Last week, a who’s who of Vietnamese celebrities and Vietnam Idol alumni appeared on VTV for “The Call of the Wild,” a two-hour special to raise awareness about the fate of Africa’s rhinos, relentlessly targeted by poachers for their horns. The special was aimed at Vietnamese youth, who are highly influential in persuading elders to reject the consumption of rhino horn, considered by many to be luxury item due to beliefs that when ground into a powder and ingested, it can improve health, cure disease and even prevent hangovers.
This event was part of “Stop Using Rhino Horn,” a three-year campaign launched in 2014 by WildAid and African Wildlife Foundation to educate and persuade the people of Vietnam, one of the world’s largest markets for rhino horn. Our goals are to raise awareness of the rhino poaching crisis, to support Vietnamese lawmakers in strengthening enforcement efforts and to measurably reduce consumer demand for rhino horn.
WildAid Vietnam writes of the VTV special:
We believe that music has the power to guide young people to become ambassadors for nature who will protect rhinos as well as other endangered species, and preserve Vietnam’s natural heritage for future generations.
Through this event, the Stop Using Rhino Horn campaign also hopes to contribute to improving the image of Vietnam in the eyes of international communities, by conveying a positive image of young people in Vietnam taking action for nature conservation and contributing to the country’s sustainable development.
Among the pop stars appearing on the show was Thanh Bùi, who along with fellow singer Thu Minh traveled to Africa last year to speak out against poaching. “When I arrived in South Africa, being a Vietnamese, I was held for interviews for four hours at the airport,” he said. “I felt I was treated like a criminal. Later, when I learned about and witnessed with my own eyes the horrible massacre of the rhino in South Africa, I got to understand why.
“However, I do not want the Vietnamese youths to have bad experiences,” Bùi continued. “Last month, 22 Vietnamese young people had a chance to visit South Africa … and they became excellent ambassadors, bringing messages of true love of nature to their families and community.”
In April, WildAid Vietnam welcomed Vietnamese-American actor Maggie Q, star of the hit CBS series “Stalker,” who has starred in several WildAid PSAs for sharks, rhinos and other species.
In addition to raising awareness, we’re committed to assisting the Vietnamese government in strengthening the nation’s law enforcement efforts. The campaign will provide professionally trained detector dogs to Vietnam Customs in a joint partnership between WildAid, Working Dogs for Conservation (WDFC) and Vietnam Customs. Two dogs currently are being trained in the US to be able to detect several different wildlife scents, including rhino horn, ivory, tiger, and pangolin products, at Hai Phong Seaport in September.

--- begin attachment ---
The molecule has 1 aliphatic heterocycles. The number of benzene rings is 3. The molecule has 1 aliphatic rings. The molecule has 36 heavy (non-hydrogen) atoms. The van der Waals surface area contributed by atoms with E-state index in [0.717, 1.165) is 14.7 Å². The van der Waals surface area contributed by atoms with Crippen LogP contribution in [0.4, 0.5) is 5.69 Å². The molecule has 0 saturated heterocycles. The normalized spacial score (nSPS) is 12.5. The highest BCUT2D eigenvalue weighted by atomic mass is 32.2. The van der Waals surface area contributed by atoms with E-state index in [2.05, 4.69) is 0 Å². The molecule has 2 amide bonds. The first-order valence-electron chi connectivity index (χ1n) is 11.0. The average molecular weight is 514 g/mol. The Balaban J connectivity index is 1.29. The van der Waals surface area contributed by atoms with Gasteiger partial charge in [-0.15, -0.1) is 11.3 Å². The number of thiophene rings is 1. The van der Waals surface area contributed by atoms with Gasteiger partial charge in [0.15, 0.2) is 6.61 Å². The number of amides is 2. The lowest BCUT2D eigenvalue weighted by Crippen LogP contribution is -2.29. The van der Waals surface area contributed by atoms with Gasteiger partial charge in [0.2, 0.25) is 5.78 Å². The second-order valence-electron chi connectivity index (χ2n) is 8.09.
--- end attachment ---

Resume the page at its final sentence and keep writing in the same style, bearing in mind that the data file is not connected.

The Stop Using Rhino Horn campaign receives the generous support from a number of media agencies and outlets, including Vietnam Television (VTV), Digital Vietnam Television (VTC), An Vien Television, Star Media, Chicilon Media, FBNC Channel, YanTV, B Channel, TVShopping, Dat Viet Newspaper, Nhip Cau Dau Tu Magazine, Dep Magazine, The Thao Van Hoa & Dan Ong Magazine, Doanh Nhan Magazine, Outlook Magazine, Cam nang mua sam Magazine, Phong cach doanh nhan Magazine, Oi Viet Nam, XoneFM Radio Channel, POPs Vietnam, online news such as tinmoitruong.vn, tiep thi va tieu dung (tttd.vn), hotnow.vn, chame.vn, and creative partner Creative Hunts.
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WildAid is a non-profit organization with a mission to protect wildlife from illegal trade and other imminent threats. While most wildlife conservation groups focus on protecting animals from poaching, WildAid primarily works to reduce global consumption of wildlife products such as elephant ivory, rhino horn and shark fin soup. With an unrivaled portfolio of celebrity ambassadors and a global network of media partners, WildAid leverages more than $308 million in annual pro-bono media support with a simple message: When the Buying Stops, the Killing Can Too.
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